The evidence is clear: integrating a focus on gender into the development agenda is essential if we’re serious about eradicating poverty, improving health and education, and promoting inclusive economic growth. Multilateral development banks (MDBs) have taken this lesson to heart, but there’s still work to be done.
CGD Policy Blogs
When the Chinese government launched a new multilateral development bank (MDB) with “infrastructure” in the name—the Asian Infrastructure Investment Bank (AIIB)—it hardly seemed far-fetched to assume a strong Chinese preference for infrastructure-related MDB financing. Everything we know about China’s bilateral development financing suggests the same. Yet, a closer look at the AIIB’s charter suggests openness to a broader range of sectors and activities, pointing to potential for investments in “other productive sectors.”
Nine thousand delegates gathered in Istanbul for the first World Humanitarian Summit. There was no shortage of great commentary in advance, all of which pointed to the pivotal role that the WHS could play in the future of humanitarian aid. Depending on who you ask, the humanitarian system is either broke or broken. How could the Summit have tackled the system's mounting problems?
With the World Humanitarian Summit looming, and in the absence of a unified global response to the Syrian refugee crisis, the head of the United Nations Development Programme Helen Clark says in a new CGD Podcast that governments and international institutions are shifting their focus from traditional humanitarian relief to more sustainable ways to help millions of displaced people.
Does broadening financial access to large segments of the population pose risks to financial stability? Not necessarily, according to recent remarks by IMF managing director Christine Lagarde. Increasing access to basic financial transactions such as payments does not threaten financial stability, especially when appropriate supervisory and regulatory frameworks are in place. In fact, with the right regulatory supervision, increased access to financial services can result in both micro and macro benefits. Recognizing the macroeconomic and regulatory dimensions of financial inclusion, CGD and the IMF joined forces for a seminar to kick off the IMF Spring Meetings 2016.
It has operations in more than 30 countries worth around $9 billion. And now the European Bank for Reconstruction and Development is searching for its next leader. Current president Sir Suma Chakrabarti is seeking a second four-year term as EBRD president, and he faces the challenge of Marek Belka, a former Prime Minister and Finance Minister of Poland and currently president of the country’s National Bank. Recently both candidates recorded interviews with me, which we have edited together into this edition of the CGD Podcast.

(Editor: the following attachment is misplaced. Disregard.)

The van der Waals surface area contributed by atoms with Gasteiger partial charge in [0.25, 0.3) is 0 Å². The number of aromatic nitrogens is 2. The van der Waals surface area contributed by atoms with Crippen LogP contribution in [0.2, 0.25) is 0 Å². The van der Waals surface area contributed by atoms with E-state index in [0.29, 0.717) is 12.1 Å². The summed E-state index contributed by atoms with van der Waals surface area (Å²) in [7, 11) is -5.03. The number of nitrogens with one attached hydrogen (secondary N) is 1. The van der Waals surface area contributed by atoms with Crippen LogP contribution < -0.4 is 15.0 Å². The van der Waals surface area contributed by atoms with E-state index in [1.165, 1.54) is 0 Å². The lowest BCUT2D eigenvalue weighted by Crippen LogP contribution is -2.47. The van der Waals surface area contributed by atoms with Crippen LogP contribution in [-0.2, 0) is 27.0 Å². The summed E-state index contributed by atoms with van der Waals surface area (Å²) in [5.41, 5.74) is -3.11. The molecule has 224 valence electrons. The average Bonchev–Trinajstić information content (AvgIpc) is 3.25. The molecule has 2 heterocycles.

For some time, we’ve been cheering MCC’s interest in pursuing approaches that pay for outcomes and encouraging the agency’s stakeholders to get onboard (here and here). Now we can applaud an important step forward. The agency’s new compact with Morocco, which both partners celebrated at an event last Thursday in Rabat, spells out the potential for a results-based financing component—a welcome development.
A Quarter of Aid Is Transparent – What About the Rest? Podcast with Rupert Simons of Publish What You Fund
“Transparency has the potential to transform the effectiveness of aid spending,” said UNDP Administrator Helen Clark at a recent CGD event co-hosted with Publish What You Fund to launch its 2016 Aid Transparency Index. For the second year running, UNDP comes out at the top of the index – and in this week's CGD Podcast, Publish What You Fund’s CEO Rupert Simons says that generally, we understand more clearly who gives what to whom and why.
There are some questions that a majority of the researchers in a field will ask themselves at least once. In our field, one such question is which countries have graduated from each income group, and when. This is an important question because the world has been quietly transforming since the 1980s.
Today is International Women’s Day. How do we make sure that the fine words and aspirations tripping off the tongues of premiers and ministers this March 8th transfer into tangible progress for women and girls?
One small part of the solution is to make sure that the institutions dedicated to financing and implementing gender and development-related projects and programs are producing positive results. And that small part of the solution still requires some significant change to accomplish.